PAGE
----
A pointless exercise
I caught this last night from Scott Hanselman on Twitter:
It’s a side-by-side comparison of the time to create a simple web app for:
The website compares a few other frameworks to compare which languages and frameworks are the fastest to develop against. Not that it matters, but ASP.NET came out on top for the simple application profile, while Python/Django came out on top for the three-tier application profile.
While viewing the screencast, all I could think was “Holy jeebus, is there a more pointless exercise than timing the creation of software?” Creating software is easy (some would say too easy). If our problem was “how fast can we whip out software”, the issues of today’s software developers would have been solved decades ago.
The problem is that software maintenance dwarfs the cost of software creation, by a factor of at least 3 to 1. So if we’re trying to optimize software development, isn’t it the most expensive aspect, maintenance, what we should focus on? We use ReSharper to optimize responsible code creation (i.e., micro-codegen vs. macro-codegen), but it also helps with responsible code maintenance through automated refactorings. Many other responsible engineering practices, such as those espoused by XP, aim to reduce the maintenance costs of software development.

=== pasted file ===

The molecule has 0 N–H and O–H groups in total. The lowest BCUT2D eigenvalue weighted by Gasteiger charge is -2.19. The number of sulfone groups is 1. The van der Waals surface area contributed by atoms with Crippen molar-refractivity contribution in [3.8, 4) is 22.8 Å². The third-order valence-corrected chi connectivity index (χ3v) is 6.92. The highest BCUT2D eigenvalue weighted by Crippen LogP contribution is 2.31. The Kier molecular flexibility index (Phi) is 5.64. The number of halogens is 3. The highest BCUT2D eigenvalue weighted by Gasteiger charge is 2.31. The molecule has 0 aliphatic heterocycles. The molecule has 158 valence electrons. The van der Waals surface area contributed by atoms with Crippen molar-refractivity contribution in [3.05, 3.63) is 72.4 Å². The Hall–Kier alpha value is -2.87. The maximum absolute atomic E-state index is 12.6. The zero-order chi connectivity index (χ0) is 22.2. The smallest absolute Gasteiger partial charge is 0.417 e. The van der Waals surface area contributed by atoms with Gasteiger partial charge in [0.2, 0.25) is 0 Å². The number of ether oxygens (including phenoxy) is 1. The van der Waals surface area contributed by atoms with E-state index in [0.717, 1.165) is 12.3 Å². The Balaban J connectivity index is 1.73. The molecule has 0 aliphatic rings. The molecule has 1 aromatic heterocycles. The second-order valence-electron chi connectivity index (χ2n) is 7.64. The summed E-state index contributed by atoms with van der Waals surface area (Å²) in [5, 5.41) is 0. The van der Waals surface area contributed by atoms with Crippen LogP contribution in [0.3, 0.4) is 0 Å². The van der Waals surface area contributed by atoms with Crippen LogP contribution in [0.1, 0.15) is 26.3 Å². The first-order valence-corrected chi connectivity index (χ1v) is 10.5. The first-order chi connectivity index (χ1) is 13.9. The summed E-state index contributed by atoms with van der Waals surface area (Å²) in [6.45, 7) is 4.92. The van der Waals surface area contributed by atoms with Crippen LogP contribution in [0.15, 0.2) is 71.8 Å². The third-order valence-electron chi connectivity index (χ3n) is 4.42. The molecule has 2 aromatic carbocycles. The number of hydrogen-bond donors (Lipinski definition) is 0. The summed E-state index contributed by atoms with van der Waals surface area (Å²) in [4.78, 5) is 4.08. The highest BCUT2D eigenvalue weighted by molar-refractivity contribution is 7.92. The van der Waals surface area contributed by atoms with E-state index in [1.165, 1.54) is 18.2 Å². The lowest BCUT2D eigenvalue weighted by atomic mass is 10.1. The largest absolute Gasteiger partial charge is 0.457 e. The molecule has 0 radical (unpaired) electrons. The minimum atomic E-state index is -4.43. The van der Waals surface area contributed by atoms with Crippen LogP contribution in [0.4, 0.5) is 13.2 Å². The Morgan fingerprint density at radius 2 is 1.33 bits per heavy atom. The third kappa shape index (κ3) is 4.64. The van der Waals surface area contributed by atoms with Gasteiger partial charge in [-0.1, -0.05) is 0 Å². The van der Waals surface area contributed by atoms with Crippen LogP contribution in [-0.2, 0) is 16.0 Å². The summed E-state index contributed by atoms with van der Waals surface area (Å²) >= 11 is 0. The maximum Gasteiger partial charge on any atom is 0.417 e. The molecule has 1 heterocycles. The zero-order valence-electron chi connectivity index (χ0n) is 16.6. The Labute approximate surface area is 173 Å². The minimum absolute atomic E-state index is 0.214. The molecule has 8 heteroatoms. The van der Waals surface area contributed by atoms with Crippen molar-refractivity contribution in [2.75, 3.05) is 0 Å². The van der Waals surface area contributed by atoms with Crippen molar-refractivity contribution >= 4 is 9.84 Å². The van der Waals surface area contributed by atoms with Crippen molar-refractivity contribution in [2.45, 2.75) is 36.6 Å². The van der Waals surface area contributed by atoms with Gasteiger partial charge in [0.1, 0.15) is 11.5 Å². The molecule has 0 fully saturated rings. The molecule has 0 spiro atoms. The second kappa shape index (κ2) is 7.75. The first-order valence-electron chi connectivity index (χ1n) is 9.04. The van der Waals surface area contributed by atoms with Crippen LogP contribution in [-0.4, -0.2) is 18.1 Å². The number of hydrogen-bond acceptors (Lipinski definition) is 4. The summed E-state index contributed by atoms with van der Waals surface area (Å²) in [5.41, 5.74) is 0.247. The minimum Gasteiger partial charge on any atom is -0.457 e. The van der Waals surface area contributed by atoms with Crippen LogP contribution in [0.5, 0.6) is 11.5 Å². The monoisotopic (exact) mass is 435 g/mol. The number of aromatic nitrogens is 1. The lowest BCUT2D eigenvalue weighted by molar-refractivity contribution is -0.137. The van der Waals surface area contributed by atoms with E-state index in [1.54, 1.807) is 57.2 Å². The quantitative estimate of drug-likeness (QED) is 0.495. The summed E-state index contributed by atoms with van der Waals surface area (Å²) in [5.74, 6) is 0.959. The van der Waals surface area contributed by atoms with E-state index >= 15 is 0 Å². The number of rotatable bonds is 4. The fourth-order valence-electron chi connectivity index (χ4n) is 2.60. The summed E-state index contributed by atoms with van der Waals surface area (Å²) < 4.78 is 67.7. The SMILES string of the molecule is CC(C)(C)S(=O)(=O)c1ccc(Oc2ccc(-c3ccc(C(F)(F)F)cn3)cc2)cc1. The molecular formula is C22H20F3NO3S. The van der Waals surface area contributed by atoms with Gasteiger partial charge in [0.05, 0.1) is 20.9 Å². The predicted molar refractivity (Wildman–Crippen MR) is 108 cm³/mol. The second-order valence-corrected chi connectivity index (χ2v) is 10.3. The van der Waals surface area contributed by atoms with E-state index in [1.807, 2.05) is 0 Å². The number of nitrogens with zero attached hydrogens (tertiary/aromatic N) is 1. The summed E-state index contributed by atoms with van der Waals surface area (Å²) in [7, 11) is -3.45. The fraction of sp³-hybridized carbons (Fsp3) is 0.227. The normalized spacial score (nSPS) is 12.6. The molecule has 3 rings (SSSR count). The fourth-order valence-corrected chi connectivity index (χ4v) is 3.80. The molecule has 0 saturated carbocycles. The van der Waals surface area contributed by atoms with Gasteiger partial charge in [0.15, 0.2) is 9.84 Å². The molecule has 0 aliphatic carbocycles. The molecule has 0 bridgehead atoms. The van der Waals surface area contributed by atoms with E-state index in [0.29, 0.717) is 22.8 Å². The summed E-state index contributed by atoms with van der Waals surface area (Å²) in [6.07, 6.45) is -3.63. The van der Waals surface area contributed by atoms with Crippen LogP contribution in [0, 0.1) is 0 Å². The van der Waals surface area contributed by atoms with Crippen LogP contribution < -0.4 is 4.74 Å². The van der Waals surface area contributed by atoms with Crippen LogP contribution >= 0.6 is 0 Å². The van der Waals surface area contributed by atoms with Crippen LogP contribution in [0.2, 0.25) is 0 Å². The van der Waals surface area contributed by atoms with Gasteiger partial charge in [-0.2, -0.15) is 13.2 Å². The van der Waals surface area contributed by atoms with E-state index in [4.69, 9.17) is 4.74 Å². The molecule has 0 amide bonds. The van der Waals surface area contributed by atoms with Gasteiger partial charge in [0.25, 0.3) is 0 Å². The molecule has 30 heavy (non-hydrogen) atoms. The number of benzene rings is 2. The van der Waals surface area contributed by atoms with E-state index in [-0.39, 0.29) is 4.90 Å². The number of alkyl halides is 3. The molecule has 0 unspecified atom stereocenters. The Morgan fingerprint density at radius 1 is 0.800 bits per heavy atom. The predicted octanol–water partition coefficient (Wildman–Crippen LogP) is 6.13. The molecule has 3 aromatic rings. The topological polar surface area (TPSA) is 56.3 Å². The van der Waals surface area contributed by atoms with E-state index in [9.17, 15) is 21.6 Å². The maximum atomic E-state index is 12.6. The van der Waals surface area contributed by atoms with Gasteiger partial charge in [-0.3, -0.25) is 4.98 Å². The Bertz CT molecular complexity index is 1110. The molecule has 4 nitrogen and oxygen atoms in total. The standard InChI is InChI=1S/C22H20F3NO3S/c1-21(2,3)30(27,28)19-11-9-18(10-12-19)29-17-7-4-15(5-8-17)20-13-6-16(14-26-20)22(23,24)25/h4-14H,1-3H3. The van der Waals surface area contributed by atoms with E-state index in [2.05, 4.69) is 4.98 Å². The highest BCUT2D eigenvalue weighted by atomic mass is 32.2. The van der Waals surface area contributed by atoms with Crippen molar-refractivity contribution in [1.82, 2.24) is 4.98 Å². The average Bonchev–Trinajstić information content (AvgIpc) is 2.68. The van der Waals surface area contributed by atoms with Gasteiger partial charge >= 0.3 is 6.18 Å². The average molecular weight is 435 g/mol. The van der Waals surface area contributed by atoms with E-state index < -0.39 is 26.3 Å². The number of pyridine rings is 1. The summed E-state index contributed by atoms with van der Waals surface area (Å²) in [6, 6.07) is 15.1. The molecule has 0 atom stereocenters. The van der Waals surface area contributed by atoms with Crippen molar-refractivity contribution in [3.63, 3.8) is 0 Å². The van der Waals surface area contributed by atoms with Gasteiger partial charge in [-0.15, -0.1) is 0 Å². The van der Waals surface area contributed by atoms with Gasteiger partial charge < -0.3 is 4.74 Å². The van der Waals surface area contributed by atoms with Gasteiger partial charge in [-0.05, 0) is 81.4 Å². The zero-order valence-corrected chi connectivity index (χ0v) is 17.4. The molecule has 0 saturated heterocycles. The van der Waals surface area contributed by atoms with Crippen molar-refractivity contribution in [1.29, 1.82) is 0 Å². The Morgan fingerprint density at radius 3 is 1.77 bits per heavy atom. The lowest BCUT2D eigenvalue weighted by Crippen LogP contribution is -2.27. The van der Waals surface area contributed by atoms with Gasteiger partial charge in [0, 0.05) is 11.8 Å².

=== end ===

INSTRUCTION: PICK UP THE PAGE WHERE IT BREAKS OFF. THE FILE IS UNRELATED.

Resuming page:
In the end, I could care less how long it takes to slap out some sample application. In six years of professional development, no one has ever paid me to write an application on the level of what was demonstrated. Some managers will care how fast you sling code, but the smart ones care about:
- Can the software you created be easily changed?
- Can the software you created be easily tested?
- Can the software you created be easily deployed?
- Can the software you created be easily diagnosed for bugs?
- Is the software you created correct?
- Is the software you created what we actually need?
I’d love to see those issues in a screencast, but who would want to watch a screencast that lasted for weeks or months?